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Social Quality of China

Indicators, Reality, and Problems

Li Wei and Cui Yan

China has entered a new phase of development. Living standards have significantly improved as the economy grows. Socioeconomic security, social cohesion, social inclusion, and social empowerment have all strengthened, but the social quality level is not quite satisfactory. First, many think the low “social security” cannot provide sufficient protection. Second, low social trust and lack of social belief and value system greatly affect social cohesion. Third, to cope with social discrimination and realize better tolerance, social inclusion must be addressed. People have the strongest sense of unfairness for wealth and income gaps as well as right and entitlement differences between urban and rural areas. In addition, low political efficacy and low levels of social and political participation indicate weak social empowerment in China.

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Citizens and Citizenship

The Rhetoric of Dutch Immigrant Integration Policy in 2011

Dana Rem and Des Gasper

Abstract

The past generation has seen a switch to restrictive policies and language in the governance of migrants living in the Netherlands. Beginning in 2010, a new government with right-wing populist backing went further, declaring the centrality of proposed characteristic historic Dutch values. In this article, we investigate a key policy document to characterize and understand this policy change. Discourse analysis as an exploration of language choices, including use of ideas from rhetoric, helps us apply and test ideas from governmentality studies of migration and from discourse studies as social theorizing. We trace the chosen problem formulation; the delineation, naming, and predication of population categories; the understanding of citizenship, community, and integration; and the overall rhetoric, including chosen metaphors and nuancing of emphases, that links the elements into a meaning-rich world picture. A “neoliberal communitarian” conception of citizenship has emerged that could unfortunately subject many immigrants to marginalization and exclusion.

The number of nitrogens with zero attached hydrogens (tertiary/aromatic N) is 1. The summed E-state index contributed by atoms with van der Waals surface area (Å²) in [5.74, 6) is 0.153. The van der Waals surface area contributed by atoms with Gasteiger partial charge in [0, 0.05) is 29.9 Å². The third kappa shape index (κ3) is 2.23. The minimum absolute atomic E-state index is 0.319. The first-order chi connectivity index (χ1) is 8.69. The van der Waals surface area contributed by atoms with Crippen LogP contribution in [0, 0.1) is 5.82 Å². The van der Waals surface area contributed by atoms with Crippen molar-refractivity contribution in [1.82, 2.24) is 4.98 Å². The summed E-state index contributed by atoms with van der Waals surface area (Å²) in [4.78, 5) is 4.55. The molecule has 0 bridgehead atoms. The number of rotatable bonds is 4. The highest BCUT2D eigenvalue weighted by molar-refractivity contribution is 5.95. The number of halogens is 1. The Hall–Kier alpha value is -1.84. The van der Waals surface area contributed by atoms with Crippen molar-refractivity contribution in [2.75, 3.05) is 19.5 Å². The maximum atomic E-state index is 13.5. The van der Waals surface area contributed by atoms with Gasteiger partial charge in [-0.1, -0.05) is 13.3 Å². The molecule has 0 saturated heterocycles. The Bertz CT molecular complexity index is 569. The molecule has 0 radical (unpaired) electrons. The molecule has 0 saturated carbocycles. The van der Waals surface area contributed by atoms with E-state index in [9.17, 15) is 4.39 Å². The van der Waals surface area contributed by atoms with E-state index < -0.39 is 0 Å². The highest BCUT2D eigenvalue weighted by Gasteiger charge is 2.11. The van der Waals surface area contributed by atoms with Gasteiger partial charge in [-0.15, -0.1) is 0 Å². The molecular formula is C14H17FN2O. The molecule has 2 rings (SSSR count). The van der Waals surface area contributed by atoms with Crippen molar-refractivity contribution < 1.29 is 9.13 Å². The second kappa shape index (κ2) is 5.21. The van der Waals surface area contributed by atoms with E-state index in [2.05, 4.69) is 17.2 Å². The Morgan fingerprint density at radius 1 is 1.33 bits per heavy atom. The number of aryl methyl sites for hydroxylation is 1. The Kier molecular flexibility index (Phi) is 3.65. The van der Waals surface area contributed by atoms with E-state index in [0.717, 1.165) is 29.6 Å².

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Editorial

The Evolution of 20 Years of Social Quality Thinking

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The Role of Small-Scale Farming in Familial Care

Reducing Work Risks Stemming from the Market Economy in Northeast Thailand

Shinsuke Tomita, Mario Ivan Lopez, and Yasuyuki Kono

Abstract

At present, Thailand’s market economy is placing pressure on familial care within rural households. An increasing amount of people are making their living in the current market economy and moving to urban areas in search of employment. The provisioning of care has come under greater risk, especially for women and couples of working age who are exposed to the possibilities of losing employment opportunities. While caregiving has been a responsibility of the household, shifts in working patterns have weakened its ability to care for children and the elderly. However, the capacity to care in northeast Thailand is still higher than in other regions of the country. This article discusses the balancing act that takes place between a progressive market economy and familial care as provided within households in northeast Thailand to demonstrate the importance that rice farming plays in familial care even if income from farming is limited.